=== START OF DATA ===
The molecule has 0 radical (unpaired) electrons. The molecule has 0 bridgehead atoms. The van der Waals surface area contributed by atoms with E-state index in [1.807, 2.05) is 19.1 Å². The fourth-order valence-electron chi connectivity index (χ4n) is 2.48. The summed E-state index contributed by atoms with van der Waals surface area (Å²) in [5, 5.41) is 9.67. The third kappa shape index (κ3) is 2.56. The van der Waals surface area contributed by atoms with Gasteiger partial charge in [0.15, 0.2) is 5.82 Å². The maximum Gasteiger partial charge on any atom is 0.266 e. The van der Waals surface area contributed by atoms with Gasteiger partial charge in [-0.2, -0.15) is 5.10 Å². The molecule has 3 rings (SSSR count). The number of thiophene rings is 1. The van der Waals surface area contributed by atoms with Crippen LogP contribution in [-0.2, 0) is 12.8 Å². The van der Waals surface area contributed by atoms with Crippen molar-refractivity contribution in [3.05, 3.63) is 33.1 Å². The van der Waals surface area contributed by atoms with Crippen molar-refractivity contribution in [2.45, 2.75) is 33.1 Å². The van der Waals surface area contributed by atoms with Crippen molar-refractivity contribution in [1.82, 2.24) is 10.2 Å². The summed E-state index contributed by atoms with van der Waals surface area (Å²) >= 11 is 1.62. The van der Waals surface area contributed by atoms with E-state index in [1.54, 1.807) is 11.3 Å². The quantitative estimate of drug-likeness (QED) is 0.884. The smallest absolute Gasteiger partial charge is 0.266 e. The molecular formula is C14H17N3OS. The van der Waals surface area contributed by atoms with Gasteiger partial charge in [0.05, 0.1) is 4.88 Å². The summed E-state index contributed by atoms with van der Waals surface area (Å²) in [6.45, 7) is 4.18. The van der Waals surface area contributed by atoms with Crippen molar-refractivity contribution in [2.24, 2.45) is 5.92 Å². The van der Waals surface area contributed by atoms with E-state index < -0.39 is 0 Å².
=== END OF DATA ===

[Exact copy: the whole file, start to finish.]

The molecule has 0 radical (unpaired) electrons. The molecule has 0 bridgehead atoms. The van der Waals surface area contributed by atoms with E-state index in [1.807, 2.05) is 19.1 Å². The fourth-order valence-electron chi connectivity index (χ4n) is 2.48. The summed E-state index contributed by atoms with van der Waals surface area (Å²) in [5, 5.41) is 9.67. The third kappa shape index (κ3) is 2.56. The van der Waals surface area contributed by atoms with Gasteiger partial charge in [0.15, 0.2) is 5.82 Å². The maximum Gasteiger partial charge on any atom is 0.266 e. The van der Waals surface area contributed by atoms with Gasteiger partial charge in [-0.2, -0.15) is 5.10 Å². The molecule has 3 rings (SSSR count). The number of thiophene rings is 1. The van der Waals surface area contributed by atoms with Crippen LogP contribution in [-0.2, 0) is 12.8 Å². The van der Waals surface area contributed by atoms with Crippen molar-refractivity contribution in [3.05, 3.63) is 33.1 Å². The van der Waals surface area contributed by atoms with Crippen molar-refractivity contribution in [2.45, 2.75) is 33.1 Å². The van der Waals surface area contributed by atoms with Crippen molar-refractivity contribution in [1.82, 2.24) is 10.2 Å². The summed E-state index contributed by atoms with van der Waals surface area (Å²) >= 11 is 1.62. The van der Waals surface area contributed by atoms with E-state index in [1.54, 1.807) is 11.3 Å². The quantitative estimate of drug-likeness (QED) is 0.884. The smallest absolute Gasteiger partial charge is 0.266 e. The molecular formula is C14H17N3OS. The van der Waals surface area contributed by atoms with Gasteiger partial charge in [0.05, 0.1) is 4.88 Å². The summed E-state index contributed by atoms with van der Waals surface area (Å²) in [6.45, 7) is 4.18. The van der Waals surface area contributed by atoms with Crippen molar-refractivity contribution in [2.24, 2.45) is 5.92 Å². The van der Waals surface area contributed by atoms with E-state index < -0.39 is 0 Å².